While St. Germain did not specify what those decisions would be, countries around the world working to develop strategies to reduce the effects of climate change as coastal areas become more prone to flooding, hurricanes and overall sea rise, among other effects. Discussions about how to respond to climate change impacts often center on aspects such as reducing carbon monoxide emissions from vehicles or factories, or increasing investments in renewable energy to reduce the use of oil, gas and other polluting products.

Sentinel-6 will also contribute to the decades-long record of multiple satellites working together to track global warming, St. Germain said. "It's often when we use the observations from the altimeter, in combination with other satellites, that we unleash the power," she added.

For example, combining the altimeter observations from Sentinel-6 with global measurements of Earth's gravity (which varies slightly due to factors such as local rock density) can show the specific cause of a local sea level rise, she said. 

Alternatively, pairing Sentinel-6 with a satellite that uses synthetic aperture radar, which can track changing land usage, will show how coastal communities are changing. Or, by pairing it with weather satellites, scientists will be able to see where rapid intensification of hurricanes is likely to happen, she said, by identifying areas where columns of sea water expand and create bulges on the surface.

Sentinel-6 will circle Earth at an inclination of 66 degrees at an altitude of roughly 830 miles (1330 kilometers), said Parag Vaze, the mission's project manager at NASA's Jet Propulsion Laboratory, in the same conference. Its ground track will allow scientists to build a complete map of the world's ocean every 10 days and the mission is scheduled to last for 5 years. A second satellite is expected to join Sentinel-6 in 2025 to enhance measurements and to bring the science mission forward into the 2030s, he said.

"Understanding the acceleration [in sea rise] is important for the future, and is done through precise and stable measurements," he added.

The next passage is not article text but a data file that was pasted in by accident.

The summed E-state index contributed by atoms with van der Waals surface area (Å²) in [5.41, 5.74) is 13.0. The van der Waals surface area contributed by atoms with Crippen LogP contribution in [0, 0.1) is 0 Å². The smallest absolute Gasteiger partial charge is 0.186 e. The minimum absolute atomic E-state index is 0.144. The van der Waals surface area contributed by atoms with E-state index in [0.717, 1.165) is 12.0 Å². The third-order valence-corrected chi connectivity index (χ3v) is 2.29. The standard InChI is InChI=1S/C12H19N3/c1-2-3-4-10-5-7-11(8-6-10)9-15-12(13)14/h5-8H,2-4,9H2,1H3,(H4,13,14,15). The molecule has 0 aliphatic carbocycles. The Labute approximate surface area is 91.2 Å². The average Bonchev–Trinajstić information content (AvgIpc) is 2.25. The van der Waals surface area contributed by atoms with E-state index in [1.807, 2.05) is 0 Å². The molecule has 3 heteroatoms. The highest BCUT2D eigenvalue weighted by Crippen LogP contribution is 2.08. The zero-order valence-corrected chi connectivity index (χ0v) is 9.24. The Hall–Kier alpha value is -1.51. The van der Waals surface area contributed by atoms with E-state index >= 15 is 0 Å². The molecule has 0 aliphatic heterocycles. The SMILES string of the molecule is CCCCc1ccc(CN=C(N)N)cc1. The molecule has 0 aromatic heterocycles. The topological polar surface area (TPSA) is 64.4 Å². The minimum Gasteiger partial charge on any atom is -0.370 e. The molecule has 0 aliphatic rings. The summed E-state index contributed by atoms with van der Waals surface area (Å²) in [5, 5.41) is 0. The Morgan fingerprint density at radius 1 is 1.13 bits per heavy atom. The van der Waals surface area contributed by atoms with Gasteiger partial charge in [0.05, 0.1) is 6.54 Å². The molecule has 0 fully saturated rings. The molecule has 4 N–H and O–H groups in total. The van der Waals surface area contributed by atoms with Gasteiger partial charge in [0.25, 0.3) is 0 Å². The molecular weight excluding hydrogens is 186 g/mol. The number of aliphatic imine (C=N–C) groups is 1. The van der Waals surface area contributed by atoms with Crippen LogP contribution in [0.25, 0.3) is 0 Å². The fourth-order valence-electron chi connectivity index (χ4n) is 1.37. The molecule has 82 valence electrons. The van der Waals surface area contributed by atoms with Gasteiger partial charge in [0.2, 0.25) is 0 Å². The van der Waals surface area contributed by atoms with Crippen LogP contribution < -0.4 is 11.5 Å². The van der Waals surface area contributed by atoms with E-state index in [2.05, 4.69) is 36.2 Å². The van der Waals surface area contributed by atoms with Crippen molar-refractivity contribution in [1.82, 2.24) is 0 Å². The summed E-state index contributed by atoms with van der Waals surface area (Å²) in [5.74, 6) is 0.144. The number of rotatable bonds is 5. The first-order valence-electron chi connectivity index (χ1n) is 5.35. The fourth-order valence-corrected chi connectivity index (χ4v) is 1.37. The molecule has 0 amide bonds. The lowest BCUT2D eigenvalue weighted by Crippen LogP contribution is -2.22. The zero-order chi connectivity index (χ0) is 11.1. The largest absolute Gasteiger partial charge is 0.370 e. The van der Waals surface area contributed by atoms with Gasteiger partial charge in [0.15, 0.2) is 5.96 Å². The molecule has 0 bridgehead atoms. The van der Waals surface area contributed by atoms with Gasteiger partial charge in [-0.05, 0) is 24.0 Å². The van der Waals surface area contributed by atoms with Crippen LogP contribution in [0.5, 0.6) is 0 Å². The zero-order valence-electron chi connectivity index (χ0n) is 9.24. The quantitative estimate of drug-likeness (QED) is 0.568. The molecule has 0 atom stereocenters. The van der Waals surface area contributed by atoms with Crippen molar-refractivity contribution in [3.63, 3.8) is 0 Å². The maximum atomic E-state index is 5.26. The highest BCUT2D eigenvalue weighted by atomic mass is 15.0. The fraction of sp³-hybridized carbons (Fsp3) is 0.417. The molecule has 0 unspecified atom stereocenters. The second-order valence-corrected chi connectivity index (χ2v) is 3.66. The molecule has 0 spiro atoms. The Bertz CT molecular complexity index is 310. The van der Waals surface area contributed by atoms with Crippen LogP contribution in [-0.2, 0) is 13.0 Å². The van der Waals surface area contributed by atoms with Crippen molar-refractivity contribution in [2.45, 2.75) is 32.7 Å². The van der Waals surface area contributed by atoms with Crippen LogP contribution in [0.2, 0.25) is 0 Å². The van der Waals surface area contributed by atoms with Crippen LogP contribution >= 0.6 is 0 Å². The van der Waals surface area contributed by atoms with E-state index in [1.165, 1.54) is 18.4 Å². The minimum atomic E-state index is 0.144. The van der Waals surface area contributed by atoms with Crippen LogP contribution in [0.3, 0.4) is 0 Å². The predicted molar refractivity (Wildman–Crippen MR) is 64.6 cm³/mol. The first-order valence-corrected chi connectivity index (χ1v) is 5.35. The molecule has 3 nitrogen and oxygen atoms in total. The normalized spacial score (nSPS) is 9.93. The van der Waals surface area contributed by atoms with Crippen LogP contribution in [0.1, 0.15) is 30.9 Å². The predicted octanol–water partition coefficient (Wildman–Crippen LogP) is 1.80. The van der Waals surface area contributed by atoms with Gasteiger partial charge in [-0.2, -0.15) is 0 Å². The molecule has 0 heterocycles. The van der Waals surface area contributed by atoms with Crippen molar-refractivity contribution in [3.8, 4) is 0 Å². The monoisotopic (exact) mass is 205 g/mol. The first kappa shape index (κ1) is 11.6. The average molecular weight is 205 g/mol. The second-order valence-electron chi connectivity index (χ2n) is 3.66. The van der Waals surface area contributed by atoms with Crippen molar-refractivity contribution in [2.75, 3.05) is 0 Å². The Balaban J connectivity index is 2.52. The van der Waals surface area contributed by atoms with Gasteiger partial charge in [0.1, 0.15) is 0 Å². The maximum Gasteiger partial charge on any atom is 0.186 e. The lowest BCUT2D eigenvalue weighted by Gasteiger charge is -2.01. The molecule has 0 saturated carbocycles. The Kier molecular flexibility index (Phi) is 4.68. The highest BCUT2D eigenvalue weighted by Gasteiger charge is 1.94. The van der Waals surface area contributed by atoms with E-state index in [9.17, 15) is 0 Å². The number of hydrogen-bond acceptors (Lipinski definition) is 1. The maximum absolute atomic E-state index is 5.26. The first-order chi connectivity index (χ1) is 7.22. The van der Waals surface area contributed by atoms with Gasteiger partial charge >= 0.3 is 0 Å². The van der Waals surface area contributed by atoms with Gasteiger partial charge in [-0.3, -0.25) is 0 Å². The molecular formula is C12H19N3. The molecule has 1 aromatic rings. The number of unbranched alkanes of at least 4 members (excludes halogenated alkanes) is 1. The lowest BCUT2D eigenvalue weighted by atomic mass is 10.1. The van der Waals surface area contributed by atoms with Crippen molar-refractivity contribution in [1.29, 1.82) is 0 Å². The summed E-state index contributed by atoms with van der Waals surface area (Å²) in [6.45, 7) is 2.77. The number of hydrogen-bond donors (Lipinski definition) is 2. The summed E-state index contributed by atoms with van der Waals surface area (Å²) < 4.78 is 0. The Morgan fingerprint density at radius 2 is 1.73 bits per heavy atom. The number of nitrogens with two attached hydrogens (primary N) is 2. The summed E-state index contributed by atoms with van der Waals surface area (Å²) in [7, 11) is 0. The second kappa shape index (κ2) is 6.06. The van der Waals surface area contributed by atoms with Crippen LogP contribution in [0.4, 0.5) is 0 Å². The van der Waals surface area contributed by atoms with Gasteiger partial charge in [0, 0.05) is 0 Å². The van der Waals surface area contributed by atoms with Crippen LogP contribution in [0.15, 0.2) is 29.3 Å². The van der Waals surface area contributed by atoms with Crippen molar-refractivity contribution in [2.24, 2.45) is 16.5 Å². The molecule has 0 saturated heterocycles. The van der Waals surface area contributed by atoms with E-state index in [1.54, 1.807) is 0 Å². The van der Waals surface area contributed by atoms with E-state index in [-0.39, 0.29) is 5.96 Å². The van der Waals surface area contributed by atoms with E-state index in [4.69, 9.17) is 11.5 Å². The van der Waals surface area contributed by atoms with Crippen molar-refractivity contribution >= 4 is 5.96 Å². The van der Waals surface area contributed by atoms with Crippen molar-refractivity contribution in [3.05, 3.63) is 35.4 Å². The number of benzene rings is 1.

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Elizabeth Howell
Staff Writer, Spaceflight

Elizabeth Howell (she/her), Ph.D., is a staff writer in the spaceflight channel since 2022 covering diversity, education and gaming as well. She was contributing writer for for 10 years before joining full-time. Elizabeth's reporting includes multiple exclusives with the White House and Office of the Vice-President of the United States, an exclusive conversation with aspiring space tourist (and NSYNC bassist) Lance Bass, speaking several times with the International Space Station, witnessing five human spaceflight launches on two continents, flying parabolic, working inside a spacesuit, and participating in a simulated Mars mission. Her latest book, "Why Am I Taller?", is co-written with astronaut Dave Williams. Elizabeth holds a Ph.D. and M.Sc. in Space Studies from the University of North Dakota, a Bachelor of Journalism from Canada's Carleton University and a Bachelor of History from Canada's Athabasca University. Elizabeth is also a post-secondary instructor in communications and science at several institutions since 2015; her experience includes developing and teaching an astronomy course at Canada's Algonquin College (with Indigenous content as well) to more than 1,000 students since 2020. Elizabeth first got interested in space after watching the movie Apollo 13 in 1996, and still wants to be an astronaut someday. Mastodon: